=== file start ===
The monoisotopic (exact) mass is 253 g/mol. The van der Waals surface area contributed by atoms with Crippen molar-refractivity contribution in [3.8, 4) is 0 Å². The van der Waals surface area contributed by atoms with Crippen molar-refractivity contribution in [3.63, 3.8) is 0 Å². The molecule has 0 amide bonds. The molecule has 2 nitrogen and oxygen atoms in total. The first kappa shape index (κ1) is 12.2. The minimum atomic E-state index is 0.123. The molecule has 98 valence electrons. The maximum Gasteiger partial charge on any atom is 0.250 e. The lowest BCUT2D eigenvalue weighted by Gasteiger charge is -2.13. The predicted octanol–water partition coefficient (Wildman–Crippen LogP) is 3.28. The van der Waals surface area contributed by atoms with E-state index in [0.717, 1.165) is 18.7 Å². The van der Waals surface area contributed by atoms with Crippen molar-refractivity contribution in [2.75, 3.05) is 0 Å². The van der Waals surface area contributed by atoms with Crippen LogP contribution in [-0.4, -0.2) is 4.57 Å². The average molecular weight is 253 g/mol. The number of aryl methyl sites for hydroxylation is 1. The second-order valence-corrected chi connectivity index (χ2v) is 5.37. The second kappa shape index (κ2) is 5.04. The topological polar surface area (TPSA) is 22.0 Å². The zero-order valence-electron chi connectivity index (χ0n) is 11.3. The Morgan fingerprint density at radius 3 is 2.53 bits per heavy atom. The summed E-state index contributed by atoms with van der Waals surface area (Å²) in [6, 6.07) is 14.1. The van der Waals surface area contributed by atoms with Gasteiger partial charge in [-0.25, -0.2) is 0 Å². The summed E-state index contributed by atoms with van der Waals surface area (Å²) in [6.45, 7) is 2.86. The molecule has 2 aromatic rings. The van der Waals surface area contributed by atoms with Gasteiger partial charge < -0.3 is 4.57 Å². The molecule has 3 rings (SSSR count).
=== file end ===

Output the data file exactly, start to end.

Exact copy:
The monoisotopic (exact) mass is 253 g/mol. The van der Waals surface area contributed by atoms with Crippen molar-refractivity contribution in [3.8, 4) is 0 Å². The van der Waals surface area contributed by atoms with Crippen molar-refractivity contribution in [3.63, 3.8) is 0 Å². The molecule has 0 amide bonds. The molecule has 2 nitrogen and oxygen atoms in total. The first kappa shape index (κ1) is 12.2. The minimum atomic E-state index is 0.123. The molecule has 98 valence electrons. The maximum Gasteiger partial charge on any atom is 0.250 e. The lowest BCUT2D eigenvalue weighted by Gasteiger charge is -2.13. The predicted octanol–water partition coefficient (Wildman–Crippen LogP) is 3.28. The van der Waals surface area contributed by atoms with E-state index in [0.717, 1.165) is 18.7 Å². The van der Waals surface area contributed by atoms with Crippen molar-refractivity contribution in [2.75, 3.05) is 0 Å². The van der Waals surface area contributed by atoms with Crippen LogP contribution in [-0.4, -0.2) is 4.57 Å². The average molecular weight is 253 g/mol. The number of aryl methyl sites for hydroxylation is 1. The second-order valence-corrected chi connectivity index (χ2v) is 5.37. The second kappa shape index (κ2) is 5.04. The topological polar surface area (TPSA) is 22.0 Å². The zero-order valence-electron chi connectivity index (χ0n) is 11.3. The Morgan fingerprint density at radius 3 is 2.53 bits per heavy atom. The summed E-state index contributed by atoms with van der Waals surface area (Å²) in [6, 6.07) is 14.1. The van der Waals surface area contributed by atoms with Gasteiger partial charge in [-0.25, -0.2) is 0 Å². The summed E-state index contributed by atoms with van der Waals surface area (Å²) in [6.45, 7) is 2.86. The molecule has 2 aromatic rings. The van der Waals surface area contributed by atoms with Gasteiger partial charge < -0.3 is 4.57 Å². The molecule has 3 rings (SSSR count).